A new nozzle for uniform proton beam scanning

For years now, if proton therapy practitioners wanted to benefit from a uniform dose distribution when using active scanning techniques, they needed their facility to design and develop a uniform scanning dedicated system. In fact, medical physicists at three different proton therapy centers in the world did just that, at considerable time and expense.

But such an enormous R&D investment will no longer be required. A new uniform scanning integrated nozzle has been developed, which will “broaden therapeutic versatility and improve operational efficiencies”, predicts Dr. Jonathan Farr, Chief Medical Physicist at Midwest Proton Radiotherapy Institute (MPRI) in Bloomington, Indiana. MPRI physicists spent more than three years researching and assembling their own uniform scanning system, which was integrated into IBA’s universal nozzle, overcoming incredible challenges along the way.

MPRI’s uniform scanner, developed with the Indiana University Cyclotron Facility, was built especially for complex brain cases, and head and neck cases. But a prostate cancer patient was the first to be treated when the system went online in March 2007. “Uniform Scanning allows you to paint the beam back and forth on the target site,” Farr says. “For patient treatments, we use uniform scanning with dose-layer stacking. The system turns on the beam and treats the deepest layer of the target first. Then the beam is turned off and a combination of range shifters is used to pull the beam range back to the next level. The whole process is iterated until the entire target is covered, like a pancake stack, one layer at a time. The process takes about a minute to complete.”

Farr contends that uniform scanning offers significant advantages over passive beam scattering technologies that have changed little since their inception more than 40 years ago. “Uniform scanning can take us beyond the typical 20-centimeter field size limitation of passive scattering,” says Farr, “and better treat large cancers without the need for field matching—like a pediatric spine case, for example.” Thanks to the uniform scanning integrated nozzle, radiation oncologists and medical physicists can focus more on patient treatments and protocols and less on inventing new technologies.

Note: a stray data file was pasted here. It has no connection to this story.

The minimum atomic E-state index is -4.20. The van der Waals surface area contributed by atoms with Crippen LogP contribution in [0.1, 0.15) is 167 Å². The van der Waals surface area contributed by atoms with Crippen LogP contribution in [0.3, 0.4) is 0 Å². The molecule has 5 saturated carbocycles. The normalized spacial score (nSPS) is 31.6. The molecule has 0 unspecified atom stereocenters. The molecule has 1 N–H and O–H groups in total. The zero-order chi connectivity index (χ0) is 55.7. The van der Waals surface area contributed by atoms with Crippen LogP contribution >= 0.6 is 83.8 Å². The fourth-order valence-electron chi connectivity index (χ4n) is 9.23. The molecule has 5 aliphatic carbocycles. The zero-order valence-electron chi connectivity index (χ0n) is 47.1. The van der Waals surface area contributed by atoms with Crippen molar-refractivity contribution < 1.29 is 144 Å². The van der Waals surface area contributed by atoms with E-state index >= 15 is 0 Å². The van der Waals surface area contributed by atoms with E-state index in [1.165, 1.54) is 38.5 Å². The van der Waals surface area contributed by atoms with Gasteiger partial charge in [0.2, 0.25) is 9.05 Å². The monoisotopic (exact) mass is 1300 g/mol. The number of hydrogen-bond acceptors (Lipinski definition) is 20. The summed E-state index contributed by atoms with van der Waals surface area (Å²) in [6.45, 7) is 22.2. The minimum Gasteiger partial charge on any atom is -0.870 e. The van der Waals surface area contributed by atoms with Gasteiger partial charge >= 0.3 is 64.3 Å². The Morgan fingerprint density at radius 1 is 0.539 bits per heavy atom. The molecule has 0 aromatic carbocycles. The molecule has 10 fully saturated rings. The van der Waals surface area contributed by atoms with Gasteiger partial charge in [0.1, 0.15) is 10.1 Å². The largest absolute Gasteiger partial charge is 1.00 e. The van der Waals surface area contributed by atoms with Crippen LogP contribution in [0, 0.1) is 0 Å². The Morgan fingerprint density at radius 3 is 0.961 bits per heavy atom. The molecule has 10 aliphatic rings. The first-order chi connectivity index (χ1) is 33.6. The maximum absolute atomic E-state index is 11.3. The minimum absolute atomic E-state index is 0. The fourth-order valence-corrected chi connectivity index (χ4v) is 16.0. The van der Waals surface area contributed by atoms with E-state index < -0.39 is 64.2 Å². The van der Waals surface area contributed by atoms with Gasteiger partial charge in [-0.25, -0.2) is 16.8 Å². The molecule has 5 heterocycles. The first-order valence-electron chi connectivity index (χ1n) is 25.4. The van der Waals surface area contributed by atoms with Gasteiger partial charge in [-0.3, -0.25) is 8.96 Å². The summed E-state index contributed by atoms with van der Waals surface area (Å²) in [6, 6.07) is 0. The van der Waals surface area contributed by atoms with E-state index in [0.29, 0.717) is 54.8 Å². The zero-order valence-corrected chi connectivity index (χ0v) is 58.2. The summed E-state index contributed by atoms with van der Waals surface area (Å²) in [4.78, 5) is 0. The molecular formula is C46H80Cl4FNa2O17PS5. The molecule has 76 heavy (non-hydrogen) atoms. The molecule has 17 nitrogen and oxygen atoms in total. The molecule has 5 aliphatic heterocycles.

PBS, the future of proton therapy

A team of researchers, clinicians and physicists from Belgium, Korea, Massachusetts and Florida is working to create the future of proton therapy. Though geographically dispersed, their ideological aim is extremely focused: to develop, test and ultimately deliver a new form of proton therapy to patients: Pencil Beam Scanning (PBS).

Currently, the most prevalent form of proton therapy delivery is double or single scattering. With this technology, the entire volume of a tumor is treated at the same time and with the same intensity using a beam of protons delivered through an aperture adapted to the tumor’s precise size. One of the problems with double scattering is that neutron generation in healthy tissues cannot be avoided before reaching the tumor.

Conversely, proton therapy delivered with PBS allows the doctor to essentially paint, layer by layer, only the volume of the tumor with a precise proton beam, as well as adjust the intensity of the beam. PBS provides a very focused and small beam spot which ensures better precision. Magnets are used to focus the beam and achieve this small spot size at what is called the isocenter, the place where the center of the tumor would be positioned. One of the great strengths of PBS therapy is its adaptability in treating different layers of a tumor with more or less intensity, depending upon clinical need. Instead of giving one constant dose on each layer, it is possible to modulate the beam intensity if there is potentially a hot spot or place on the layer that needs more intense treatment.